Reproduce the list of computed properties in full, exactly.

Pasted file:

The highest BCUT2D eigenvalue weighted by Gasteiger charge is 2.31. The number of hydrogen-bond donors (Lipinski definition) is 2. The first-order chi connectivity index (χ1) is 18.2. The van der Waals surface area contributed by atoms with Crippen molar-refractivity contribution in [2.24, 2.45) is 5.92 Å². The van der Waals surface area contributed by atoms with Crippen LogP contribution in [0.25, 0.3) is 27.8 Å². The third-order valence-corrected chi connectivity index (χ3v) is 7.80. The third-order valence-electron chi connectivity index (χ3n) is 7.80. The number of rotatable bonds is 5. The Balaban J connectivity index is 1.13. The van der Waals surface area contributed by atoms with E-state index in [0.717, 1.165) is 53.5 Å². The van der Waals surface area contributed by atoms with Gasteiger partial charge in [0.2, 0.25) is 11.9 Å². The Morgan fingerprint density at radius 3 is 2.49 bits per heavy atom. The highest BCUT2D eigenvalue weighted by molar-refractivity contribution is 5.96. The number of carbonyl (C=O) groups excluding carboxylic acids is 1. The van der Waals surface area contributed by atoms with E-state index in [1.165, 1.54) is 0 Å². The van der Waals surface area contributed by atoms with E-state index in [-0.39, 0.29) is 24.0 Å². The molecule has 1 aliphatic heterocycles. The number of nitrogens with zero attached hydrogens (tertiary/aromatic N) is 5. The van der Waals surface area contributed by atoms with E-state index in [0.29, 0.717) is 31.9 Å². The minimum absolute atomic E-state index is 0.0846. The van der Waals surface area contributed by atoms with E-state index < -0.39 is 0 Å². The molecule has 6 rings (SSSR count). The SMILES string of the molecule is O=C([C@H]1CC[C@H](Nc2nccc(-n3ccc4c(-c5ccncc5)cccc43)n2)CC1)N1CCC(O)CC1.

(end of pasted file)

The highest BCUT2D eigenvalue weighted by Gasteiger charge is 2.31. The number of hydrogen-bond donors (Lipinski definition) is 2. The first-order chi connectivity index (χ1) is 18.2. The van der Waals surface area contributed by atoms with Crippen molar-refractivity contribution in [2.24, 2.45) is 5.92 Å². The van der Waals surface area contributed by atoms with Crippen LogP contribution in [0.25, 0.3) is 27.8 Å². The third-order valence-corrected chi connectivity index (χ3v) is 7.80. The third-order valence-electron chi connectivity index (χ3n) is 7.80. The number of rotatable bonds is 5. The Balaban J connectivity index is 1.13. The van der Waals surface area contributed by atoms with E-state index in [0.717, 1.165) is 53.5 Å². The van der Waals surface area contributed by atoms with Gasteiger partial charge in [0.2, 0.25) is 11.9 Å². The Morgan fingerprint density at radius 3 is 2.49 bits per heavy atom. The highest BCUT2D eigenvalue weighted by molar-refractivity contribution is 5.96. The number of carbonyl (C=O) groups excluding carboxylic acids is 1. The van der Waals surface area contributed by atoms with E-state index in [1.165, 1.54) is 0 Å². The van der Waals surface area contributed by atoms with E-state index in [-0.39, 0.29) is 24.0 Å². The molecule has 1 aliphatic heterocycles. The number of nitrogens with zero attached hydrogens (tertiary/aromatic N) is 5. The van der Waals surface area contributed by atoms with E-state index in [0.29, 0.717) is 31.9 Å². The minimum absolute atomic E-state index is 0.0846. The van der Waals surface area contributed by atoms with E-state index < -0.39 is 0 Å². The molecule has 6 rings (SSSR count). The SMILES string of the molecule is O=C([C@H]1CC[C@H](Nc2nccc(-n3ccc4c(-c5ccncc5)cccc43)n2)CC1)N1CCC(O)CC1.